5. Using a rolling pin, roll out the dough until 3mm thick on a floured baking parchment so that it doesn’t stick. Transfer the rolled out pastry dough into your fluted tart tin gently and push the dough against the sides of the tin. The dough is quite soft so do work fast especially if you are doing this in a warm environment.

6. Chill the tart in the refrigerator until firm for about 15 – 20 minutes.

7. Preheat the oven to 200 degrees celcius. Line the unbaked tart with baking parchment and fill it with uncooked rice, beans or baking weights. Blind-bake the tart until it is dry for about 20 -25 minutes.

Dark chocolate orange ganache

375ml double cream
orange zest from about 1.5 oranges
1 tbsp glucose (optional)
1.5 tbsp Grand Marnier (or use any other orange liqueur)
375g dark chocolate, chopped ( I use Valrhona 55%)
candied citrus peel for garnish (optional)


1. Remove the peel from the orange in thick strips. Use a paring knife to remove the pith (white parts) from the peel, leaving the zest.

2. Place the cream into a pot and heat it until about 50 degrees celcius. Place the orange zest in and allow it to infuse for about 30 -45 minutes. This can be done ahead of time.

3. Place the pot back on the stove and add in the glucose before bringing the cream to a boil.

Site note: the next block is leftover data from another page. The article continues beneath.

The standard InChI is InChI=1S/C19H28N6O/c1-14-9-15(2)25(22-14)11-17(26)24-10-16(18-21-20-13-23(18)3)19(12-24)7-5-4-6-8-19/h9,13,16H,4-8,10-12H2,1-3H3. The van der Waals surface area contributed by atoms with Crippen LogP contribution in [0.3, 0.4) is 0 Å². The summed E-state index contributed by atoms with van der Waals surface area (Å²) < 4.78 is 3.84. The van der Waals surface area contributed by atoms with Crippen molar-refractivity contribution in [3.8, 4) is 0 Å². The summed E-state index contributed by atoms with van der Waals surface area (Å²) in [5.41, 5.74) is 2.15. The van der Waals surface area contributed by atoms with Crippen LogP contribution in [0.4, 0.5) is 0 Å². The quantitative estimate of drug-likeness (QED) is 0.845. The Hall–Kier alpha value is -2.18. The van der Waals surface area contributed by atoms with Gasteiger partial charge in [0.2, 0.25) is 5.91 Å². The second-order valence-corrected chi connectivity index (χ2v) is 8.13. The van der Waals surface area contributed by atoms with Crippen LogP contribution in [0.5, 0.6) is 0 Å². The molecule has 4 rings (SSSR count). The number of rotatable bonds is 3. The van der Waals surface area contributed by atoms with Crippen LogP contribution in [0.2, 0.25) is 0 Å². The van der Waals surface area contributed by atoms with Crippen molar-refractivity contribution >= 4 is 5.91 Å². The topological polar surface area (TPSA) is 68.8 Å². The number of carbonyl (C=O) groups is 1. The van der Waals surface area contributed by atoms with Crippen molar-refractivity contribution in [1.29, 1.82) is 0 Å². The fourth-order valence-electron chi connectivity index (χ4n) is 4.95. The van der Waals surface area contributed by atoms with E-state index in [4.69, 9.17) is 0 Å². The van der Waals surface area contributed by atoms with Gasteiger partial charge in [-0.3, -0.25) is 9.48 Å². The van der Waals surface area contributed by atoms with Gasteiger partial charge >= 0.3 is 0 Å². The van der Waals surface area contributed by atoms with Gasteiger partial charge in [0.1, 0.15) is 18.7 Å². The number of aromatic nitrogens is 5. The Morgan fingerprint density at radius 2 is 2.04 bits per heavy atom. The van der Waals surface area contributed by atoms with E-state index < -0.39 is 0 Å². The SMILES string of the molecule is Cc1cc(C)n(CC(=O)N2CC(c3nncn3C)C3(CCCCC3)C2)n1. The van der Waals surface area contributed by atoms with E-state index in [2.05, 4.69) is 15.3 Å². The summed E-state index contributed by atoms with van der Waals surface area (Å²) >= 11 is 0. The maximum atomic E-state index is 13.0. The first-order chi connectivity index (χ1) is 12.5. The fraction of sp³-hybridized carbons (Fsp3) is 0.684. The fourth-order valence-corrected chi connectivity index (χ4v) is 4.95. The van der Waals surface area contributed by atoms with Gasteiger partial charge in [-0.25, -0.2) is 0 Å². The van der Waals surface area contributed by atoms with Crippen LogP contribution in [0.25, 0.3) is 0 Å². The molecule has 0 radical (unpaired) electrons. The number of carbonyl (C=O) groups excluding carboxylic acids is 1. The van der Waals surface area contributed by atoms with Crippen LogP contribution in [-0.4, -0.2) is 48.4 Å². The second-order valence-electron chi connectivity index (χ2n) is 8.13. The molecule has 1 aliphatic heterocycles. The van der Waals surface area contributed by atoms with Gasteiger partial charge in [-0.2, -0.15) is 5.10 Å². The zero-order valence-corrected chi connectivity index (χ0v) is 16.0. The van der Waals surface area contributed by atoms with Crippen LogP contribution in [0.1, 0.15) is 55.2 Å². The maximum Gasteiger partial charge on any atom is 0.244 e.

4. Add in Grand Marnier liqueur then pour the cream (straining the orange zest) over the chopped chocolate. Stir with a spatula until well-incorporated.

5. Fill tart shells and refrigerate until set.

6. Top your dark chocolate orange tarts with candied citrus peel before serving.

Dark chocolate orange tart 4 Dark chocolate orange tart



About jothetartqueen

My first love is eating. A very close second is my love for baking and cooking. I passionately believe that the best form of appreciation of something is almost always through the creation of it. This passion took me on a whirlwind, unforgettable ride through the patisserie diploma course at Le Cordon Bleu (Sydney). Join me on my discovery for the love of food – through the kitchen, through the markets, through experimenting, tasting and loving.
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9 Responses to Dark chocolate orange tart

  1. Philip says:

    Wow that tart is heaven on a plate. 2 large slices please!

  2. I have mixed feelings about chocolate and orange but I do think that this does look very pretty indeed Jo! 😀 Maybe I’d do chocolate and raspberry or chocolate and passionfruit! 😀

  3. I’m definitely going to try this one!

  4. This looks incredible. Orange and chocolate is pretty hard to argue against, one of our favorite combos here!

  5. Check out that luscious, glossy chocolate filling! That brilliant pairing with orange reminds me a lot of a tart I recently made for a photo assignment: http://francostigan.com/blog/raw-chocolate-fudge-and-mandarin-orange-tart-for-national-pie-day/

  6. LB says:

    You and your incredibly photography!

  7. pattyabr says:

    my favorite two flavors together how fabulous! beautiful and yummy!

  8. This sounds delicious, been looking for a decent cake recipe to make, thanks for sharing.